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Articles Tagged with effects of divorce on children

Matthew R. Arnold of Arnold & Smith, PLLC answers the question “What can I do to gain custody of my child in North Carolina?”

 

Holidays are all about tradition, and as Heather Gray writes for Yahoo Parenting, divorced dads can get the feeling over the holidays that “traditions don’t really exist” for them anymore.

Dad with children Charlotte Family Law Attorney North Carolina Divorce LawyerIf what a divorced dad has in mind for a happy, fulfilling holiday doesn’t square up with reality, the first step towards making a happy holiday a reality is becoming clear about exactly what a divorced dad wants. One may not—due to opposition from an ex-wife, due to legal agreements or other circumstances—be able to get everything one wants, but it is important to begin with a clear picture of what one believes happiness must include.

The worst that can happen is an ex will say no. The ex has Christmas with the kids. It’s in the custody order, that’s it.

But that’s not it, and if relations are generally amicable between a divorced dad and his ex, perhaps there is room for compromise. Maybe there is something a divorced dad can offer in return for holiday time with children. Perhaps on an upcoming weekend the children can remain with their mother instead of spending the weekend with their father, as is their custom.

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Matthew R. Arnold of Arnold & Smith, PLLC answers the question “What can I do to gain custody of my child in North Carolina?”

 

An organization of 6,500 divorce lawyers, mediators and therapists in England has released the results of a survey showing the effects of divorce on children, and the results have staggered even industry insiders who have long bemoaned the negative effects family separations have on young members.

Crying Child Charlotte Mecklenburg Divorce Lawyer North Carolina Child Custody AttorneyThe group’s director, Jo Edwards, told Yahoo Parenting that children suffer most when parents engage in angry fighting in front of them. Edwards said the effects of confrontations can be seen almost immediately, with poor test scores, the onset of eating disorders, and behavioral problems. In the long term, divorces can affect students’ performance on standardized tests, can cause children to experiment with drugs, and can affect the ability of children to develop healthy, rewarding relationships and friendships.

Edwards said that the key for parents who are going through a divorce is to not engage in conflict in the presence of children. Almost a third of children surveyed confirmed that one parent tried to turn the child against the other parent, in order to gain a leg up in the divorce proceedings. A quarter of children respondents told surveyors that one or both of their parents had tried to involve them in their marital disputes. Another quarter of respondents did not even know one or both of their parents had new romantic partners until they found out on social media.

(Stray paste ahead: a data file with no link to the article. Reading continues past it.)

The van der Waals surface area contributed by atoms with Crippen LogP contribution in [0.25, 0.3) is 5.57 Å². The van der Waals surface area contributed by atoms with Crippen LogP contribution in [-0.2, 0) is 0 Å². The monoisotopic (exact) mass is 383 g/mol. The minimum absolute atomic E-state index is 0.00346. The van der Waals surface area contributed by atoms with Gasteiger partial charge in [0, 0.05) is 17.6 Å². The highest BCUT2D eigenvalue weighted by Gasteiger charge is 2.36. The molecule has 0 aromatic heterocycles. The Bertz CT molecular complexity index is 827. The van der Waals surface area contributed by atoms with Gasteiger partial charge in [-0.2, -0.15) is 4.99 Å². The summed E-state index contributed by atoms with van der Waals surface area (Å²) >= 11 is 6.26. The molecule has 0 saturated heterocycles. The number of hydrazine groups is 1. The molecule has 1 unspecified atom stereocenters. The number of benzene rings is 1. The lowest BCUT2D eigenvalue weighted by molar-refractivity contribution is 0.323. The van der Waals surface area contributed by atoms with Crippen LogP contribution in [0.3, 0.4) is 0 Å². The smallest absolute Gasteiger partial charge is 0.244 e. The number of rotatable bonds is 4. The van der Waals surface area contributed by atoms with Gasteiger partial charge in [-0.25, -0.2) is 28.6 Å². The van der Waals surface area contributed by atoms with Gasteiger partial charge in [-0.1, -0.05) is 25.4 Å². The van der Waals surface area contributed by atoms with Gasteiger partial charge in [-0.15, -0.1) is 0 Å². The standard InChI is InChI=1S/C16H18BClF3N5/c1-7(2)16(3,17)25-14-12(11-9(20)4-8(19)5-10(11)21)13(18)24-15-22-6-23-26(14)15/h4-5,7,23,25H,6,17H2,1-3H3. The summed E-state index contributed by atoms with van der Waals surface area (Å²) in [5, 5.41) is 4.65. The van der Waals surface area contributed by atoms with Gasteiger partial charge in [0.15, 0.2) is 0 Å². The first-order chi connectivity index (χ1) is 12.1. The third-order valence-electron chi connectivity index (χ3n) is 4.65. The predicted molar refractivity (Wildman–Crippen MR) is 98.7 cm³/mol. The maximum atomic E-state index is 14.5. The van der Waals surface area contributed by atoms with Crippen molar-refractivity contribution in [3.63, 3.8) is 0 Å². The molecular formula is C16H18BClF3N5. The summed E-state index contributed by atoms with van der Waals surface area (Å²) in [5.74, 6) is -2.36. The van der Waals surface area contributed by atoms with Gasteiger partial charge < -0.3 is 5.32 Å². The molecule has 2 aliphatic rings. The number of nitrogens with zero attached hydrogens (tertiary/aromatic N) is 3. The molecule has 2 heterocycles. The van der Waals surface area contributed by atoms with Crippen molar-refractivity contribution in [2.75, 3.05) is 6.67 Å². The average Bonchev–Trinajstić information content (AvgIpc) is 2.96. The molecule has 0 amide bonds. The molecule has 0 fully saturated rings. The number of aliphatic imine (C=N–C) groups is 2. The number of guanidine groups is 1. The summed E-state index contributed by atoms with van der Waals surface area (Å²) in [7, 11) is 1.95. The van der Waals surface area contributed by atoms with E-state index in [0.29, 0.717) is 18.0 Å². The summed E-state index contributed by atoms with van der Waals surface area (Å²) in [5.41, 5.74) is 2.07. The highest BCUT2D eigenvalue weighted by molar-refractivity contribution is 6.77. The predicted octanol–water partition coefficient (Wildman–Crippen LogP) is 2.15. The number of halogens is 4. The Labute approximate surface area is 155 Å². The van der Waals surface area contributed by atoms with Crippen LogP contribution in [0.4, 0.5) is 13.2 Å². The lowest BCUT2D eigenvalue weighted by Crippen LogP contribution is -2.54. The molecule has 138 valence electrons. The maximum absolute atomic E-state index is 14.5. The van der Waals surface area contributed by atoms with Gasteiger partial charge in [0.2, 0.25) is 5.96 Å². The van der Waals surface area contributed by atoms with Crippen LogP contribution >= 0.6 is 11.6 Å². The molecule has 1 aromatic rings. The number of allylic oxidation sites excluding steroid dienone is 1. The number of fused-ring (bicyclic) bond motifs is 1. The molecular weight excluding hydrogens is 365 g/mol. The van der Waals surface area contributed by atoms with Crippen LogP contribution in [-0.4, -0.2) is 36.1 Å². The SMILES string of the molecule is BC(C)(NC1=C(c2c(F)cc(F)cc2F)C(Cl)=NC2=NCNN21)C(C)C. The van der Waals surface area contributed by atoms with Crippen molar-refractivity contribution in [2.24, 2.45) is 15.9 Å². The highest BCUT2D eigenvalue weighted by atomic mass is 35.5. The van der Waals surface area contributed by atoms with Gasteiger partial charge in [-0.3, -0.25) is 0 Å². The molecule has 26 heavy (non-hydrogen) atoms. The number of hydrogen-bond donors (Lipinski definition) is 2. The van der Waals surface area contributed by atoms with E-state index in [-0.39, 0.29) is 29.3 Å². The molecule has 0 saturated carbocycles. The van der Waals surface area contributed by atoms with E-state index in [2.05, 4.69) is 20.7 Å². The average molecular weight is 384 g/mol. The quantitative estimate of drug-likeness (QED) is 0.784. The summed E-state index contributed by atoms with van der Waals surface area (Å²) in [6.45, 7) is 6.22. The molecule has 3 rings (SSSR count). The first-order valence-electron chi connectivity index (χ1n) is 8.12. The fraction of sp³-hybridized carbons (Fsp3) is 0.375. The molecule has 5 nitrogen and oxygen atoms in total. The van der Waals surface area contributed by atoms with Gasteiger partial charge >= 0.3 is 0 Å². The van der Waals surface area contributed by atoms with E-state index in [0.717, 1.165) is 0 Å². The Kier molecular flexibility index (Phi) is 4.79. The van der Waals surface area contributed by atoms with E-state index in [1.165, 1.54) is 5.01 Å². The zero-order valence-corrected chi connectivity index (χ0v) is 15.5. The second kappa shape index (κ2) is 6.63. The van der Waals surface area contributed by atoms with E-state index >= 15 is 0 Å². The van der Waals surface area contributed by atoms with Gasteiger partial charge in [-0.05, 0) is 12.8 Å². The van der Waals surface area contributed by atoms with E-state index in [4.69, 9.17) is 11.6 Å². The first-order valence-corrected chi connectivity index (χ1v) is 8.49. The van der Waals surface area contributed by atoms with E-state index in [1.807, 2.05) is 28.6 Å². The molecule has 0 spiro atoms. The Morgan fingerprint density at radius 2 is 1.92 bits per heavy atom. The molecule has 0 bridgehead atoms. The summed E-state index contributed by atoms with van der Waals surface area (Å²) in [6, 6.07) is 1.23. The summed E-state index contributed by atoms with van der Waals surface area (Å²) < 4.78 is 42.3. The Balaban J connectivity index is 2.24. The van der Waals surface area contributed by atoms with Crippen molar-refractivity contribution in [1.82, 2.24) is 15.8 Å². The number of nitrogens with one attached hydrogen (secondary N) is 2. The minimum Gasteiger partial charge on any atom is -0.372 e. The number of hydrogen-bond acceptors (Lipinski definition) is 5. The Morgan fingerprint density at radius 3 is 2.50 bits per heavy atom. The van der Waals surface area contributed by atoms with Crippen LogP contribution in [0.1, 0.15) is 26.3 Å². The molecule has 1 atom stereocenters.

The United Kingdom-based organization that conducted the survey—named Resolution—styles itself as promoting non-confrontational divorces and other family conflicts. The non-confrontational approach, the group believes, is a key to ensuring a divorce does not leave children with long-lasting scars.

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Matthew R. Arnold of Arnold & Smith, PLLC answers the question “What can I do to gain custody of my child in North Carolina?”

 

Experts have been studying—and lamenting—the effects of divorce on children for decades.

Sad Child Charlotte Mecklenburg Divorce Attorney North Carolina Family Law LawyerNow a Los Angeles-based psychologist is warning parents—particularly those whose children are experiencing or have recently experienced a traumatic event such as a parental divorce—to keep a sharp eye out for behavioral changes in children that may warrant enrollment in therapy.

Psychologist Jeanette Raymond told Yahoo that children are not always keen to share their emotions with their parents, particularly when their parents may be seen as the cause of upset emotions.

Parents, on the other hand, seem to be just as keen on discerning their children’s emotional condition. The bottom line from Ms. Raymond is “Your gut instinct about your child is usually right.” If you suspect your child is not taking a divorce or parental split well, you may need to consider therapeutic treatment for your child.

Not every child is the same, and the circumstances that inform each child’s emotional well-being vary dramatically depending on a child’s age and surroundings, however Raymond identified a number of warning signs for parents to watch out for when going through a divorce.

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